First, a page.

Thomas Ackermann <> writes:

> According to the man-pages of "git prune" and "git fsck",
> both are safe nowadays.

Safe does not have much to do with the latter.  "git fsck" has
always been safe in that it would not alter the object store, and if
you run it while you are actively creating (or pruning for that
matter) objects, it _will_ get confused.

For that matter, running "prune", even though we designed it to be
safe from concurrent accesses, deliberately on a non-quiescent
repository is not a good idea, either.  It may be a good idea to
weaken the phrasing used to discourage it, but discouraging itself
is not a bad idea.

> Signed-off-by: Thomas Ackermann <>
> ---
>  Documentation/user-manual.txt | 12 +-----------
>  1 file changed, 1 insertion(+), 11 deletions(-)
> diff --git a/Documentation/user-manual.txt b/Documentation/user-manual.txt
> index 08d8c91..29945d9 100644
> --- a/Documentation/user-manual.txt
> +++ b/Documentation/user-manual.txt
> @@ -3283,17 +3283,7 @@ state, you can just prune all unreachable objects:
>  $ git prune
>  ------------------------------------------------
> -and they'll be gone. But you should only run `git prune` on a quiescent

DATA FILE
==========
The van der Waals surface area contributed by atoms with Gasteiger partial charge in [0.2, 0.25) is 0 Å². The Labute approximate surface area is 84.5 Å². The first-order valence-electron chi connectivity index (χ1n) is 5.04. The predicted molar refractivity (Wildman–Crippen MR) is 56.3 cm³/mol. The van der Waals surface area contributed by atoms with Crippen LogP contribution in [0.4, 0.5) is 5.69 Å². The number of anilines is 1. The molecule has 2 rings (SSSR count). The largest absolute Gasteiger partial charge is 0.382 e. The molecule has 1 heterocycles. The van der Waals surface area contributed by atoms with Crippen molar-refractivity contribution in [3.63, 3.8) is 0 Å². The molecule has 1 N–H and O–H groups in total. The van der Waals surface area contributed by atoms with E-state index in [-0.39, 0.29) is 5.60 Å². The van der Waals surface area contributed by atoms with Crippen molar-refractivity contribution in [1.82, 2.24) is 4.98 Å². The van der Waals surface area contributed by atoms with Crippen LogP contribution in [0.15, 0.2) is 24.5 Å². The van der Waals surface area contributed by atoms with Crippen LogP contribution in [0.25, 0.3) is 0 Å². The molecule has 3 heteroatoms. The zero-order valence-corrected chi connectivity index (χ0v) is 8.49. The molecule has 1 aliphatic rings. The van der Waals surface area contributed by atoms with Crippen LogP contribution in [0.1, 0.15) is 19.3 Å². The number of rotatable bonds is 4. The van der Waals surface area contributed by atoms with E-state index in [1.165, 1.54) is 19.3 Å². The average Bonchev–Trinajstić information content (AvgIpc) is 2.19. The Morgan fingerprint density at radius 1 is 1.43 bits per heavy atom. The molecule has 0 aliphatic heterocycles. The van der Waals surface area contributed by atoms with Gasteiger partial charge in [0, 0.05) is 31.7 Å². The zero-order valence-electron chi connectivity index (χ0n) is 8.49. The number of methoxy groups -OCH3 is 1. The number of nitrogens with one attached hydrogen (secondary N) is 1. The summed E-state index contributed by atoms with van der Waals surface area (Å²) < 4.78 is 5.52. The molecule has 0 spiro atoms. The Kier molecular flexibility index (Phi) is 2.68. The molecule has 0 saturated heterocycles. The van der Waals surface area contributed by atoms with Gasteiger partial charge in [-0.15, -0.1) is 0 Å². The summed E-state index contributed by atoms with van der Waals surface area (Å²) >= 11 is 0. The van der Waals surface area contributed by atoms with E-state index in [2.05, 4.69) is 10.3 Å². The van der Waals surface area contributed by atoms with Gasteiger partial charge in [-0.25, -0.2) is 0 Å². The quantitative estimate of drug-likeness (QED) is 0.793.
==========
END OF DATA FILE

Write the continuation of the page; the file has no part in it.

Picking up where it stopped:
> -repository--it's kind of like doing a filesystem fsck recovery: you
> -don't want to do that while the filesystem is mounted.
> -
> -(The same is true of `git fsck` itself, btw, but since
> -`git fsck` never actually *changes* the repository, it just reports
> -on what it found, `git fsck` itself is never 'dangerous' to run.
> -Running it while somebody is actually changing the repository can cause
> -confusing and scary messages, but it won't actually do anything bad. In
> -contrast, running `git prune` while somebody is actively changing the
> -repository is a *BAD* idea).
> +and they'll be gone. 
>  [[recovering-from-repository-corruption]]
>  Recovering from repository corruption
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